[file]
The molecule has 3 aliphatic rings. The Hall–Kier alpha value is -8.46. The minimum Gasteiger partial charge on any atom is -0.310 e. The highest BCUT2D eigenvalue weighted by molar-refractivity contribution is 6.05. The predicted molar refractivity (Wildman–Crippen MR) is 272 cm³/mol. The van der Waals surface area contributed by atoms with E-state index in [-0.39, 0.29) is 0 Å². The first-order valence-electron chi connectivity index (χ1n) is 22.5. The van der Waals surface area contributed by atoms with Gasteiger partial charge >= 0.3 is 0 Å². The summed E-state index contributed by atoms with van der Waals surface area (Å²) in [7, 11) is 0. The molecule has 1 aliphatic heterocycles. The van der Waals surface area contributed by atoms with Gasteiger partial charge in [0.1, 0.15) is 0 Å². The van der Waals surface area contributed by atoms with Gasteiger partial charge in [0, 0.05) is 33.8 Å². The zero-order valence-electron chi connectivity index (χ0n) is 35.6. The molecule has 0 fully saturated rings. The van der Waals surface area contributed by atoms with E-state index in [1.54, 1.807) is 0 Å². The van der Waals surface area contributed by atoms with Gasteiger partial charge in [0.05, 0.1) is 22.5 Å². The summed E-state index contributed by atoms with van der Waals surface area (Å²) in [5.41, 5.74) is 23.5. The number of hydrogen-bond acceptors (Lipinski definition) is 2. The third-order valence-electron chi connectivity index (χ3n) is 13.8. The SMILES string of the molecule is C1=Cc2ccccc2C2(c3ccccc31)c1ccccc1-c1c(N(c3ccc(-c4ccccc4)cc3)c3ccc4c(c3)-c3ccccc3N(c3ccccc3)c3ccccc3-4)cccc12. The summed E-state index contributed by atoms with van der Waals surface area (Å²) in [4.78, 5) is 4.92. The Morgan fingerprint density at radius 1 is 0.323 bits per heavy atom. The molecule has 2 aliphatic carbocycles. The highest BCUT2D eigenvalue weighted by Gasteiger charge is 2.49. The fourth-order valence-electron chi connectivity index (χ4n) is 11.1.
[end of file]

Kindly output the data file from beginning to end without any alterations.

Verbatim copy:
The molecule has 3 aliphatic rings. The Hall–Kier alpha value is -8.46. The minimum Gasteiger partial charge on any atom is -0.310 e. The highest BCUT2D eigenvalue weighted by molar-refractivity contribution is 6.05. The predicted molar refractivity (Wildman–Crippen MR) is 272 cm³/mol. The van der Waals surface area contributed by atoms with E-state index in [-0.39, 0.29) is 0 Å². The first-order valence-electron chi connectivity index (χ1n) is 22.5. The van der Waals surface area contributed by atoms with Gasteiger partial charge >= 0.3 is 0 Å². The summed E-state index contributed by atoms with van der Waals surface area (Å²) in [7, 11) is 0. The molecule has 1 aliphatic heterocycles. The van der Waals surface area contributed by atoms with Gasteiger partial charge in [0.1, 0.15) is 0 Å². The van der Waals surface area contributed by atoms with Gasteiger partial charge in [0, 0.05) is 33.8 Å². The zero-order valence-electron chi connectivity index (χ0n) is 35.6. The molecule has 0 fully saturated rings. The van der Waals surface area contributed by atoms with E-state index in [1.54, 1.807) is 0 Å². The van der Waals surface area contributed by atoms with Gasteiger partial charge in [0.05, 0.1) is 22.5 Å². The summed E-state index contributed by atoms with van der Waals surface area (Å²) in [5.41, 5.74) is 23.5. The number of hydrogen-bond acceptors (Lipinski definition) is 2. The third-order valence-electron chi connectivity index (χ3n) is 13.8. The SMILES string of the molecule is C1=Cc2ccccc2C2(c3ccccc31)c1ccccc1-c1c(N(c3ccc(-c4ccccc4)cc3)c3ccc4c(c3)-c3ccccc3N(c3ccccc3)c3ccccc3-4)cccc12. The summed E-state index contributed by atoms with van der Waals surface area (Å²) in [4.78, 5) is 4.92. The Morgan fingerprint density at radius 1 is 0.323 bits per heavy atom. The molecule has 2 aliphatic carbocycles. The highest BCUT2D eigenvalue weighted by Gasteiger charge is 2.49. The fourth-order valence-electron chi connectivity index (χ4n) is 11.1.